Fret less, teach better – and feel better (is it really that easy?)

Activist Classroom Reader, we have made it to December 2021 … which feels even more surreal than usual.

In writing my last post, I reflected on self doubt in my teaching this semester. As part of my writing, I did a search through the AC archives to see what Kim had written. And, behold! She had some really helpful musings on “failure,” prep, and self doubt from 2015 (!).

I found the post really helpful — both emotionally (teaching solidarity across time!) and practically. It also has the wonderful line “prep is the thief of time.”

In hopes that you, too, might find the post helpful, I’ve re-posted it below.

Enjoy!

So it finally happened: I had my first epic fail of the term. Bertolt Brecht and Antonin Artaud were on the roster in Performance Theory this week, and on Tuesday our job was to get some preliminary definitions of their main stuff (“Epic Theatre” and “Theatre of Cruelty”, for those of you who are not already theatre geeks) on the table. We did a brainstorming exercise at the white board, which went fairly well. Then, according to my prep, we were supposed to do this:

Debrief.

Usually, I like a nice debrief. We talk about what we’ve been discussing/writing/sharing on our own/in groups/in pairs, and exciting new insights emerge. I jump around and get exercised about the groovy things the students have discovered; we laugh at my shenanigans, and then we learn.

This week, however, when I looked toward the white board the temperature inside my body suddenly rose a couple of degrees. It may have been that southwestern Ontario is unseasonably warm this week, and the building in which I work is ill equipped to handle autumnal climate fluctuations; or perhaps I had finally succumbed to a combination of Prof Flu and Plane Flu (I was in the UK last week; more on that in my next post). Anyway, the result was the same: blank of blanks.

Somehow, we got through Artaud. But I left Brecht – Brecht! My hero! – on the floor. A big, flat, dialectical dud in the middle of the sweaty room.

Class ended with me asking the students (all of whom are always so game to just go with what comes out of my mouth at any given moment – bless!) to free-write for two minutes in response to the Brecht reading they’d completed. I then ran away to my office and cowered behind the recycling bin for a bit, weeping. The pressure immediately to dive into my prep for Thursday and re-write ALL OF IT was overwhelming. But I resisted.

I’ve written before on the blog about epic classroom fails, and about the power of just throwing the damn prep away in order to improvise in the moment. I’ve also been concerned recently with “prep creep,” and with it my looming anxiety that I’m spending too much of my (increasingly precious) work time on prep. All of this occurred to me as I cringed at the memory of Tuesday afternoon.

There was a time when I would absolutely, without question, have gone home and rewritten the heck out of Thursday’s prep – anything to give myself the impression that I was “ready” to “fix” the problems that had arisen on Tuesday. Instead, this week – mindful of my crazy workload, of the power of prep creep, and of the fact that much of what went wrong on Tuesday had exactly nothing to do with my preparedness, and everything to do with what I was feeling (exhausted; a bit sick) – I simply said: fuck it.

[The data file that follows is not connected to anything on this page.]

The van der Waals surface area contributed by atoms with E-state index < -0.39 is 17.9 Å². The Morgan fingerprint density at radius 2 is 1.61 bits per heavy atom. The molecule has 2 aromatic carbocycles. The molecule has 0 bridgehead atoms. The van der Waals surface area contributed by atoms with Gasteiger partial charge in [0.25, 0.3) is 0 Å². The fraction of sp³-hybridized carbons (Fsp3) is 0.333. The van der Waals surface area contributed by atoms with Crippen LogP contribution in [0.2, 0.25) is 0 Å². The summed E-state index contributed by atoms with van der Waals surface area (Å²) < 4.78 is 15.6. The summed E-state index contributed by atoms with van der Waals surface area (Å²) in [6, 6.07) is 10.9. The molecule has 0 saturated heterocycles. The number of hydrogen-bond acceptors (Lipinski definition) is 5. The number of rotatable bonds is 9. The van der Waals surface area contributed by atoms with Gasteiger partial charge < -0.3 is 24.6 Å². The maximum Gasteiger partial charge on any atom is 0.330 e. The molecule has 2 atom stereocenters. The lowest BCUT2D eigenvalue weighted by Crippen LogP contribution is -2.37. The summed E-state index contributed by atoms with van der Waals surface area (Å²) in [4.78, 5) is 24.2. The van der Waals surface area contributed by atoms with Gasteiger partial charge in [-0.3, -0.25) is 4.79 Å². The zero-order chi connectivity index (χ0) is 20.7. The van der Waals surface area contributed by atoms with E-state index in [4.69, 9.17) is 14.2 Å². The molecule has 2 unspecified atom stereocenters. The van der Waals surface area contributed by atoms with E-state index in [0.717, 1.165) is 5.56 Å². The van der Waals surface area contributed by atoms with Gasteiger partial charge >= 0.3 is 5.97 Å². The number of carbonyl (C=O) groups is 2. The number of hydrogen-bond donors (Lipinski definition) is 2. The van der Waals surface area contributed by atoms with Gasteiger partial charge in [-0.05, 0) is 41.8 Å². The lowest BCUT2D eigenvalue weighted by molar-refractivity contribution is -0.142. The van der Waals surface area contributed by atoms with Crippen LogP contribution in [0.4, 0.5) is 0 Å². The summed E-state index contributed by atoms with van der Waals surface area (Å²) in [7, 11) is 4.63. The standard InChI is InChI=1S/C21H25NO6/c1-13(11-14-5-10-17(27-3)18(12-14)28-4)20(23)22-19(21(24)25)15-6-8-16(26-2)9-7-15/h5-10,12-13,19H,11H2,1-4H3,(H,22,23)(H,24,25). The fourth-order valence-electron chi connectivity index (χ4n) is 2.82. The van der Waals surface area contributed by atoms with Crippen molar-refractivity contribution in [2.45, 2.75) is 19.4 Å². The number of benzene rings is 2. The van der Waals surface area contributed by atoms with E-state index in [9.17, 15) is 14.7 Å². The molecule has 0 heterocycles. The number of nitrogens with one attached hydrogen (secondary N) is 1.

I reminded myself: Thursday’s class is already pretty well planned. I’m going to forget about this one, bad day; I’m going to go back on Thursday and regroup; I’m going to do a version of what I’ve already planned, and it’s going to be Just Fine.

And here’s the shocker: it WAS fine!

I arrived to class Thursday afternoon and asked the students to share what they’d written at the end of Tuesday’s class. There was some really good material on offer, and we chatted for a bit about the ins and outs of Brecht’s theory. Then, I turned back to my prep, which called for us to watch two very different performances…

(Buffy is SO BRECHT. No, really.)

(Societas Raffaello Sanzio… freaking everybody out, but in a good way)

… and then to connect them to Brecht and Artaud, respectively. The students responded to the performances with enthusiasm, disquiet, and real verve. I trusted myself in the moment to make the connections I already knew were there, and to speak with passion about two theatre practitioners with whose work I’m well familiar. In short, I trusted the students, and I trusted me too. I glanced a few times at my prep document (of course I did!) but mostly I went off-piste, letting the students’ reactions guide our discussion. And it was absolutely fine. It was more than fine, in fact: we had a terrific class.

Prep is the thief of time: it is necessary, of course – but it’s also so, so easy to delude ourselves, on really bad days, into thinking that more and more prep will make a better and better class next time out. But will it? Is that “better” class really better for the students in the room, or does it just appear to be better from the perspective of the struggling teacher who strives to regain control over his or her feelings about the class, about how things are going?

This week I decided to wing it: partly out of desperation, and partly out of a small confidence that I knew my stuff well enough to get away with winging it. In the process, I realised that I need to trust myself more, full stop. The prep is there as a fail-safe, a backup, but let’s face it: I’m well trained in this work, and I need to be confident that I can communicate it to students – and have compelling conversations with them about it! – without a whole bunch of paperwork, and anxiety, getting in the way.

Why it’s taken so long for me to absorb this fundamental truth I have no idea; I chalk it up to the power of imposter syndrome. But truly, it’s been such a relief to realise, this week, that I did NOT need to do more work to salvage the class; all I needed to do was show up, be present and committed, and bring what I already had on hand to the table.